Originally Posted by Geode
I would also like to know if the type of extreme fluctuation Abby is experiencing is typical of MG.
Tatia, I think of you often. I've seen your video documentation of your episodes. Mine are not nearly that extreme, but I do have 45-minute "spells." Usually I can feel them coming on. In the middle of a severe one, I can't walk or stand, and sometimes I can't even sit in a kitchen chair (I need to lean).
But these "spells" happen against a background of more typical MG-like symptoms. On a typical day, I feel like I have MG all day long. On a good day, I might feel almost normal at any given moment, but if I do anything with my muscles (even like blow-drying my hair) they fatigue, and by the end of the day it's worse.
I have tried to correlate my spells with what and when I eat, but food seems to have nothing to do with it.
Bottom line: my weak spells are not usually anywhere as severe as yours. And I could never go 30 minutes on a treadmill even on my strongest days. I know you are familiar with the different kinds of periodic paralysis, and I know you've even had some testing for them--but I don't understand why one of those diagnoses isn't more of a possibility for you.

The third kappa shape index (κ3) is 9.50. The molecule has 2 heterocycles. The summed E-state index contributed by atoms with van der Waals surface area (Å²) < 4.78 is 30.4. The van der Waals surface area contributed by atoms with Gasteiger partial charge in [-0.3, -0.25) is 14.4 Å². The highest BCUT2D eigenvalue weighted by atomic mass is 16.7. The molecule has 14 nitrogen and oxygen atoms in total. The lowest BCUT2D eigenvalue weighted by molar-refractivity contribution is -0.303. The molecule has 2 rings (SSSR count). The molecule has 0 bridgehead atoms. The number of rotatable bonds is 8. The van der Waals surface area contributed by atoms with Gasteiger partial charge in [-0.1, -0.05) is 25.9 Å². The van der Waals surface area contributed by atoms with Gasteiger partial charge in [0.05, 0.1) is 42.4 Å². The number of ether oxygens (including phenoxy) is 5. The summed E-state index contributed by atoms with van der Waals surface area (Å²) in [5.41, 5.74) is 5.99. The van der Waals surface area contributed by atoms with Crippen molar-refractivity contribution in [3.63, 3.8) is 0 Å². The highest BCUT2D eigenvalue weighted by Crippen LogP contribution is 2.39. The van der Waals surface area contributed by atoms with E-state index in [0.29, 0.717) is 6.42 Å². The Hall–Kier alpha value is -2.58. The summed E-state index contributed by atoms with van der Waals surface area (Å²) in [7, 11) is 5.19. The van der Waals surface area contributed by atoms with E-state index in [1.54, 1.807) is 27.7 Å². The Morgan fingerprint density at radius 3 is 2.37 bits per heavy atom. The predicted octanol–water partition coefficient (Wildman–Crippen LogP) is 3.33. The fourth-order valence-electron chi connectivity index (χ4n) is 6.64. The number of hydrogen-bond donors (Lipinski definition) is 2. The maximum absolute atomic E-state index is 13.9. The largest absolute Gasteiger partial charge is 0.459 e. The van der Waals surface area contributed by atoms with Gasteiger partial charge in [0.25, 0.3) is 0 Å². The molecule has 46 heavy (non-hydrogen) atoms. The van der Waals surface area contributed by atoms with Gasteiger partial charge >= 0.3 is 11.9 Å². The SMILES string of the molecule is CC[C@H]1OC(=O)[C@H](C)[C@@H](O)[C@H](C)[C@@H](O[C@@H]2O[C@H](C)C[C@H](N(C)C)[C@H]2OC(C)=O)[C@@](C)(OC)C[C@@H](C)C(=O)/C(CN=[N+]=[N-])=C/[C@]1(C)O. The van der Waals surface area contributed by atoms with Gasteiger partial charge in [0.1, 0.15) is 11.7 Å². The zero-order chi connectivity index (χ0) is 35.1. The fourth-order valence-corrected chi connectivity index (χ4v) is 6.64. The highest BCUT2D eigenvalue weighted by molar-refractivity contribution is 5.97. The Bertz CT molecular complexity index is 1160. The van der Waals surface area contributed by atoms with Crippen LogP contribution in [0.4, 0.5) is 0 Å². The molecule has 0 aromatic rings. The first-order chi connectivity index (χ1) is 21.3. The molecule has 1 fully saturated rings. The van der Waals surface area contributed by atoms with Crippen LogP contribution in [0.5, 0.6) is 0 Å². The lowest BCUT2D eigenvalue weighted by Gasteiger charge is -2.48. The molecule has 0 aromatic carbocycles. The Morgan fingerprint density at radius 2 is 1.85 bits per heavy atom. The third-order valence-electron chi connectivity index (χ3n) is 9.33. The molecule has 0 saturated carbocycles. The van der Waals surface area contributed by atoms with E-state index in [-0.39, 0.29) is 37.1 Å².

Thanks for the input about the wheelchair. My husband has put foot rests onto my walker (yes, against the sensible and kind advice of 4-eyes!). This makes sense for me, because I need to be pushed in it very rarely, and then it's only for, you know, 20 or 30 feet. For me, it's a choice between using a walker as a wheelchair, or a wheelchair as a walker. And since 95% of the time it's a walker I need, I choose the walker. I also have my rickshaw for longer walks, which is more comfortable than a wheelchair because it's made of a reclining lawn chair, so I don't have to hold my upper body vertical. You have to understand that my husband and I are dyed-in-the-wool jimmy-riggers. This is how we live. A walker rigged to serve as a wheelchair if I get caught weak and away from the car might sound like it's not ideal, but for us it's sort of a way of life. Think of it as cultural.